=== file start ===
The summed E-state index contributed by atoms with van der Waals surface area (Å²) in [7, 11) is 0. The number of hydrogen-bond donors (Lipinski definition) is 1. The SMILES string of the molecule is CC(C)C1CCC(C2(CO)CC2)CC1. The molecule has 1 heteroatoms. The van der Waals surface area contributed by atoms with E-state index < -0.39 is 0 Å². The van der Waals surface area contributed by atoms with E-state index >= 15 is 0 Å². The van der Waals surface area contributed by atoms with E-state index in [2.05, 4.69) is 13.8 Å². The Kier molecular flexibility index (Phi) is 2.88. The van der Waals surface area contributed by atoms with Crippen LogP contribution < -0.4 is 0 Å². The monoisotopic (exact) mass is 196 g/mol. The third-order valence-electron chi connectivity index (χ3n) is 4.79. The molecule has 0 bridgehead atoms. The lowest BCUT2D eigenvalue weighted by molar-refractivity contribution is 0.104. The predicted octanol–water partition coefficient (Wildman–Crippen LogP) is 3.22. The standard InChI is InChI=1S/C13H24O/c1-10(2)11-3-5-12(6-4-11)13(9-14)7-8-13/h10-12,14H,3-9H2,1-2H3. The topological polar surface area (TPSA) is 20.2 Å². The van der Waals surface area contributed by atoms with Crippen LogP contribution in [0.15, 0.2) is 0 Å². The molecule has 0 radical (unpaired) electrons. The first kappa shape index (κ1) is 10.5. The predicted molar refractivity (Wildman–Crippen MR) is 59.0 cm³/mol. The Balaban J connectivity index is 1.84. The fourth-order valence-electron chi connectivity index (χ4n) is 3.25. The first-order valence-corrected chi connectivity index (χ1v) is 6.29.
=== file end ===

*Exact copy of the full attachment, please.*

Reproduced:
The summed E-state index contributed by atoms with van der Waals surface area (Å²) in [7, 11) is 0. The number of hydrogen-bond donors (Lipinski definition) is 1. The SMILES string of the molecule is CC(C)C1CCC(C2(CO)CC2)CC1. The molecule has 1 heteroatoms. The van der Waals surface area contributed by atoms with E-state index < -0.39 is 0 Å². The van der Waals surface area contributed by atoms with E-state index >= 15 is 0 Å². The van der Waals surface area contributed by atoms with E-state index in [2.05, 4.69) is 13.8 Å². The Kier molecular flexibility index (Phi) is 2.88. The van der Waals surface area contributed by atoms with Crippen LogP contribution < -0.4 is 0 Å². The monoisotopic (exact) mass is 196 g/mol. The third-order valence-electron chi connectivity index (χ3n) is 4.79. The molecule has 0 bridgehead atoms. The lowest BCUT2D eigenvalue weighted by molar-refractivity contribution is 0.104. The predicted octanol–water partition coefficient (Wildman–Crippen LogP) is 3.22. The standard InChI is InChI=1S/C13H24O/c1-10(2)11-3-5-12(6-4-11)13(9-14)7-8-13/h10-12,14H,3-9H2,1-2H3. The topological polar surface area (TPSA) is 20.2 Å². The van der Waals surface area contributed by atoms with Crippen LogP contribution in [0.15, 0.2) is 0 Å². The molecule has 0 radical (unpaired) electrons. The first kappa shape index (κ1) is 10.5. The predicted molar refractivity (Wildman–Crippen MR) is 59.0 cm³/mol. The Balaban J connectivity index is 1.84. The fourth-order valence-electron chi connectivity index (χ4n) is 3.25. The first-order valence-corrected chi connectivity index (χ1v) is 6.29.